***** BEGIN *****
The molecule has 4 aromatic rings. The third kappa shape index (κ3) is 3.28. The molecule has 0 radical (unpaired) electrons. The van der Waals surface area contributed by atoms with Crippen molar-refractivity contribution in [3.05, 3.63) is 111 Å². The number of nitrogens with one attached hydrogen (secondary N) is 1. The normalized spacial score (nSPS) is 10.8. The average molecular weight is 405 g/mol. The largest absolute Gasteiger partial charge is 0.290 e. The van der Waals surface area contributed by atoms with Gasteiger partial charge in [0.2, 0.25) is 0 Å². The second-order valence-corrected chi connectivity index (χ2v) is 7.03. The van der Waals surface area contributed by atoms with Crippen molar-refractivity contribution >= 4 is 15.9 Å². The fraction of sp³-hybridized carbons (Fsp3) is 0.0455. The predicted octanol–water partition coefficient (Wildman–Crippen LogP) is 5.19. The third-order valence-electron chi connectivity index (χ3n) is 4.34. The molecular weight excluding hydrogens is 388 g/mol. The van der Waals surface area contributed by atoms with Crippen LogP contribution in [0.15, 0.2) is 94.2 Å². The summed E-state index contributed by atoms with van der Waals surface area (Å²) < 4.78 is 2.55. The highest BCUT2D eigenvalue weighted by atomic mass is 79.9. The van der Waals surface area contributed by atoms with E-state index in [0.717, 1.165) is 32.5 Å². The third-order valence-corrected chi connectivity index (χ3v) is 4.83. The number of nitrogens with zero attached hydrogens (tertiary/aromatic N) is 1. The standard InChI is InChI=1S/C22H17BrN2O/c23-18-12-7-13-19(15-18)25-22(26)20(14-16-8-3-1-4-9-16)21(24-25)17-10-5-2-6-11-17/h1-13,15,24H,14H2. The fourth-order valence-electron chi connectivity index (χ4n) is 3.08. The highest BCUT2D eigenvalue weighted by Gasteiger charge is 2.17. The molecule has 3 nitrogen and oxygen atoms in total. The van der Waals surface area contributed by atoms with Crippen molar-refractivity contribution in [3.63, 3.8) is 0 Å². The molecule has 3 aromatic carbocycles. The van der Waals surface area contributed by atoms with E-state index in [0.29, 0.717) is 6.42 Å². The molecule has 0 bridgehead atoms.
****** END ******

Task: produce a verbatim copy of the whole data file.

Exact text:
The molecule has 4 aromatic rings. The third kappa shape index (κ3) is 3.28. The molecule has 0 radical (unpaired) electrons. The van der Waals surface area contributed by atoms with Crippen molar-refractivity contribution in [3.05, 3.63) is 111 Å². The number of nitrogens with one attached hydrogen (secondary N) is 1. The normalized spacial score (nSPS) is 10.8. The average molecular weight is 405 g/mol. The largest absolute Gasteiger partial charge is 0.290 e. The van der Waals surface area contributed by atoms with Gasteiger partial charge in [0.2, 0.25) is 0 Å². The second-order valence-corrected chi connectivity index (χ2v) is 7.03. The van der Waals surface area contributed by atoms with Crippen molar-refractivity contribution >= 4 is 15.9 Å². The fraction of sp³-hybridized carbons (Fsp3) is 0.0455. The predicted octanol–water partition coefficient (Wildman–Crippen LogP) is 5.19. The third-order valence-electron chi connectivity index (χ3n) is 4.34. The molecular weight excluding hydrogens is 388 g/mol. The van der Waals surface area contributed by atoms with Crippen LogP contribution in [0.15, 0.2) is 94.2 Å². The summed E-state index contributed by atoms with van der Waals surface area (Å²) < 4.78 is 2.55. The highest BCUT2D eigenvalue weighted by atomic mass is 79.9. The van der Waals surface area contributed by atoms with E-state index in [0.717, 1.165) is 32.5 Å². The third-order valence-corrected chi connectivity index (χ3v) is 4.83. The number of nitrogens with zero attached hydrogens (tertiary/aromatic N) is 1. The standard InChI is InChI=1S/C22H17BrN2O/c23-18-12-7-13-19(15-18)25-22(26)20(14-16-8-3-1-4-9-16)21(24-25)17-10-5-2-6-11-17/h1-13,15,24H,14H2. The fourth-order valence-electron chi connectivity index (χ4n) is 3.08. The highest BCUT2D eigenvalue weighted by Gasteiger charge is 2.17. The molecule has 3 nitrogen and oxygen atoms in total. The van der Waals surface area contributed by atoms with Crippen molar-refractivity contribution in [3.63, 3.8) is 0 Å². The molecule has 3 aromatic carbocycles. The van der Waals surface area contributed by atoms with E-state index in [0.29, 0.717) is 6.42 Å². The molecule has 0 bridgehead atoms.